MD, Johns Hopkins School of Medicine, 1998
PhD, University of Virginia, 1994
Our laboratory investigates the host immune response to viruses that cause chronic human infections, particularly HIV, hepatitis B virus (HBV), and hepatitis C virus (HCV). HCV infects nearly 200 million people worldwide, resulting in chronic infection in about 75% of cases. We examine the role of the immune response in clearance of HCV upon exposure to this virus by studying responses to HCV from the earliest phases of infection through years following infection in a longitudinal, prospective cohort of people at risk of HCV infection. This allows a comparison of the innate, humoral, and cellular immune responses to infection with clearance versus persistence. Our goal in our HCV research is to identify mechanisms of protective immunity against HCV infection and improve prophylactic HCV vaccine design. We are focused on how the immune system can be used to cure HBV infection and how the adaptive immune response regulates innate immune sensing of HIV, HBV, and HCV.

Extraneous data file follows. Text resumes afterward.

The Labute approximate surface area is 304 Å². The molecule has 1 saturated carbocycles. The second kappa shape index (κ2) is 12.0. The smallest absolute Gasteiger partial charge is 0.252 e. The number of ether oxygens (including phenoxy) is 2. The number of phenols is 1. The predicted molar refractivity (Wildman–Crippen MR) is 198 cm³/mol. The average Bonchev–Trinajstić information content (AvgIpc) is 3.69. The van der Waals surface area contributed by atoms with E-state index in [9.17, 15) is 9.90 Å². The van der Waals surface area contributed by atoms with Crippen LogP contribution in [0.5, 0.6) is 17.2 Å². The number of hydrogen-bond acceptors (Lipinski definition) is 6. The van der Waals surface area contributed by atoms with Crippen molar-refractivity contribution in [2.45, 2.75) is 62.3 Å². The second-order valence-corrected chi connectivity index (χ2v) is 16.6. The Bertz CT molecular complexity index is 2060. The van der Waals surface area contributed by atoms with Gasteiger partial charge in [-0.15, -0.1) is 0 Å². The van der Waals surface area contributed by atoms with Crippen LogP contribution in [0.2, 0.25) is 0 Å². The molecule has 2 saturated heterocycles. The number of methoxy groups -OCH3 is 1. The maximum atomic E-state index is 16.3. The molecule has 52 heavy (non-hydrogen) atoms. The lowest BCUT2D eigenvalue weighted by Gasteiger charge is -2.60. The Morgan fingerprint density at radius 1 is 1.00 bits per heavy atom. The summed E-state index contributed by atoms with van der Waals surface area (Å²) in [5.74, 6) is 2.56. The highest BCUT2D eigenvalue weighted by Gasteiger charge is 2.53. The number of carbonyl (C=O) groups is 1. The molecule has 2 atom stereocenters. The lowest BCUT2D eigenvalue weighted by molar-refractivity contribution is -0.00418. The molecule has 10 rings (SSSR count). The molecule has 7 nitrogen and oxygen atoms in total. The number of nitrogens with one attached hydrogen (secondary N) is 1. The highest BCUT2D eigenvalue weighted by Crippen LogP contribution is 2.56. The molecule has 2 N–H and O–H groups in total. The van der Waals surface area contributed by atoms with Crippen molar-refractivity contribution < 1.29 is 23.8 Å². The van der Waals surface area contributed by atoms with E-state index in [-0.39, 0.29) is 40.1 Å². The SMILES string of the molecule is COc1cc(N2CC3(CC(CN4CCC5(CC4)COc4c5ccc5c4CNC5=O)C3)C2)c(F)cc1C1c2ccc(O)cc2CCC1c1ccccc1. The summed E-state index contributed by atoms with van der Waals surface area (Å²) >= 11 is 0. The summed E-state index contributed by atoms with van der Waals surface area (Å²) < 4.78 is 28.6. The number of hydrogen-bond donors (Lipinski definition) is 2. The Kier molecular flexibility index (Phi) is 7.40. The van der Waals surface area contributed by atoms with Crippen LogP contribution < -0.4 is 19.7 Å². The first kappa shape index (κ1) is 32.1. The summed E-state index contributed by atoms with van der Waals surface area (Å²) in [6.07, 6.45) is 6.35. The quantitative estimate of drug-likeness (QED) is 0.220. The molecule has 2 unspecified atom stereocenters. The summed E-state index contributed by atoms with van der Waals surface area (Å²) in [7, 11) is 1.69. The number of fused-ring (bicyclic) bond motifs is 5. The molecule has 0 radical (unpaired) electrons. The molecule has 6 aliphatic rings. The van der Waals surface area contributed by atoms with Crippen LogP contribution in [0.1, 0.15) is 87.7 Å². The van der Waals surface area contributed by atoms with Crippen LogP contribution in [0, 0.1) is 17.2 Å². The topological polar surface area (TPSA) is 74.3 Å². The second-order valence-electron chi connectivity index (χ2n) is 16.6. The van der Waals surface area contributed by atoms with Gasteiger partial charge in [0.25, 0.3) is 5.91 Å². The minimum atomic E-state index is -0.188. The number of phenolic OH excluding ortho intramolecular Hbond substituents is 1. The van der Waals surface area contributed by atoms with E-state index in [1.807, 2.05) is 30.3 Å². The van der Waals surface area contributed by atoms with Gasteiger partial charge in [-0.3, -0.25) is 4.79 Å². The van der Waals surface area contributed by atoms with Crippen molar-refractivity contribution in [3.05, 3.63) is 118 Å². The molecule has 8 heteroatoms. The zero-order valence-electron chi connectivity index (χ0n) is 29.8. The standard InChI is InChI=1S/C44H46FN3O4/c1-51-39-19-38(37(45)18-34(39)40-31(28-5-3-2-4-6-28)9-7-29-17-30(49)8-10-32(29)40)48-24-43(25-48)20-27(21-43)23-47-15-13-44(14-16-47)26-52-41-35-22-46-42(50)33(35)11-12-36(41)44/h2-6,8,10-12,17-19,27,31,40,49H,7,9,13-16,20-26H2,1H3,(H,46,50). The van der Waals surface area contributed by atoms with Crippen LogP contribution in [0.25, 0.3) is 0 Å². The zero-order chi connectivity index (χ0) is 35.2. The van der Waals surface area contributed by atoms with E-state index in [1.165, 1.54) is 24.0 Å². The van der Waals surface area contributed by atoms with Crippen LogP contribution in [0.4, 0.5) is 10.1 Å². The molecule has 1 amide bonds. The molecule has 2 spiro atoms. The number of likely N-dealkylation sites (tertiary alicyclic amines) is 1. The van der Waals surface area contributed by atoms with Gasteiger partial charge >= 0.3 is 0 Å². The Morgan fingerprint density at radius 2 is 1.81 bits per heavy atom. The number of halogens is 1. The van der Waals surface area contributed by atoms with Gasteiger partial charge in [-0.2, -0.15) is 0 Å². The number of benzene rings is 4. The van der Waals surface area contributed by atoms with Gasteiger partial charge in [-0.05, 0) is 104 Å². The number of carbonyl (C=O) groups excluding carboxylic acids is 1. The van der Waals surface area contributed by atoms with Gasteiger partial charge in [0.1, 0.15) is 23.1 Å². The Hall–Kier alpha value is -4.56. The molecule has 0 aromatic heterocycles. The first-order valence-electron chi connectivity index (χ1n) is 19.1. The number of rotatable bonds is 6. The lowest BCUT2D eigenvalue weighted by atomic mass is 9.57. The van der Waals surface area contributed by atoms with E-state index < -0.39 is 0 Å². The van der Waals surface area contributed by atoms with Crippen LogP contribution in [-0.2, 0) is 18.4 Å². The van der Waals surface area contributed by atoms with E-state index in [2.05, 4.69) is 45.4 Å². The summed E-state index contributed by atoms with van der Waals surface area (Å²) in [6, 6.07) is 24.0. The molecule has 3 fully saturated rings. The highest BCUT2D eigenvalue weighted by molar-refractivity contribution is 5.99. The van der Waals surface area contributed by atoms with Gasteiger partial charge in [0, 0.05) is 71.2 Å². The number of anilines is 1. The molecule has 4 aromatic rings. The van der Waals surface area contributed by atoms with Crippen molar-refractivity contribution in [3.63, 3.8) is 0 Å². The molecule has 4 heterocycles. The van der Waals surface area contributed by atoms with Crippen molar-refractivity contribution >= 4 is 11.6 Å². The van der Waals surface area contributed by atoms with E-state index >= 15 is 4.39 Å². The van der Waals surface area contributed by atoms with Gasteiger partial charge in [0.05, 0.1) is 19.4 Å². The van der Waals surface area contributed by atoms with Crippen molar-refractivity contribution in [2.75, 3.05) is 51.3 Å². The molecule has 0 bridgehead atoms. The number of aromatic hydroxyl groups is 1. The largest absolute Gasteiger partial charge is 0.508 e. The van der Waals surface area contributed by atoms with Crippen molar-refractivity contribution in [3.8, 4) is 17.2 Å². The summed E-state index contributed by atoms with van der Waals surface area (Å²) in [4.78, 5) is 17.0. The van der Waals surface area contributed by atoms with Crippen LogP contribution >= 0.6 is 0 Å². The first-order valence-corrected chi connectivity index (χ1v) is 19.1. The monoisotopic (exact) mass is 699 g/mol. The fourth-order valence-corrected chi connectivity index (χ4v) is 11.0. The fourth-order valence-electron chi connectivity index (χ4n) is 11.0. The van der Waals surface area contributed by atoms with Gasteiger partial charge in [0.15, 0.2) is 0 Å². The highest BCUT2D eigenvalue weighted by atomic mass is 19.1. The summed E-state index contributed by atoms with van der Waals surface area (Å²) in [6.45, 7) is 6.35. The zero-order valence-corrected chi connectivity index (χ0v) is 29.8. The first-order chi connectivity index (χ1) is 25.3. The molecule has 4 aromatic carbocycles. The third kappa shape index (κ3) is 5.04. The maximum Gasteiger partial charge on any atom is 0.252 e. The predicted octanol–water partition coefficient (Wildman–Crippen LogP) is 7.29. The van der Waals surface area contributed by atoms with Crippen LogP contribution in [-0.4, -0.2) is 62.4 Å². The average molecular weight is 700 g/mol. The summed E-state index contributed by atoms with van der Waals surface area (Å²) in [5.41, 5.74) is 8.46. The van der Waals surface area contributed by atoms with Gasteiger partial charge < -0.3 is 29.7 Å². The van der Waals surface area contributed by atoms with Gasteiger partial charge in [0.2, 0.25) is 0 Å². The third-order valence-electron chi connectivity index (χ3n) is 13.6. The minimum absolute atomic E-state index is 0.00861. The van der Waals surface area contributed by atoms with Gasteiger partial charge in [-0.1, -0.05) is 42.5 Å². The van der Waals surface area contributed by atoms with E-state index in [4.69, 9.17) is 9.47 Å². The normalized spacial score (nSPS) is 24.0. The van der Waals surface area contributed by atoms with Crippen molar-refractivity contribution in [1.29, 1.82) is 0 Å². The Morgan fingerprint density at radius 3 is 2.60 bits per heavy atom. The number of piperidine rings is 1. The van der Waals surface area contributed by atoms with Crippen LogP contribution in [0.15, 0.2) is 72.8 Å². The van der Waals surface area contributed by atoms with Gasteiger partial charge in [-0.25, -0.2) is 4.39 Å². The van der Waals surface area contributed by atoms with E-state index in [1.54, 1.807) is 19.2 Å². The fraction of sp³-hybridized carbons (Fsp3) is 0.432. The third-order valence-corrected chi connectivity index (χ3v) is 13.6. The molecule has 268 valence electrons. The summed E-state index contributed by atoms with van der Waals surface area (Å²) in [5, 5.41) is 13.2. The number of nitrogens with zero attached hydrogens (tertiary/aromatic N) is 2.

We are also interested in the mechanisms through which chronic viral infections and tumors evade T cell responses through up-regulation of molecules that inhibit T cell function.
Honors and Awards
Sigma Xi Most Outstanding Ph.D. in the Life Sciences Award 1994
Phi Sigma Iota Honor Society
Golden Key National Honor Society
Sigma Xi National Research Honor Society
The Raven Society
Recipient of The Southern Medical Association Scholarship
Recipient, Damon Runyon Foundation Clinical Investigator Award 2006
The Interurban Clinical Club Sir William Osler Young Investigator Award 2009
American Society for Clinical Investigation 2013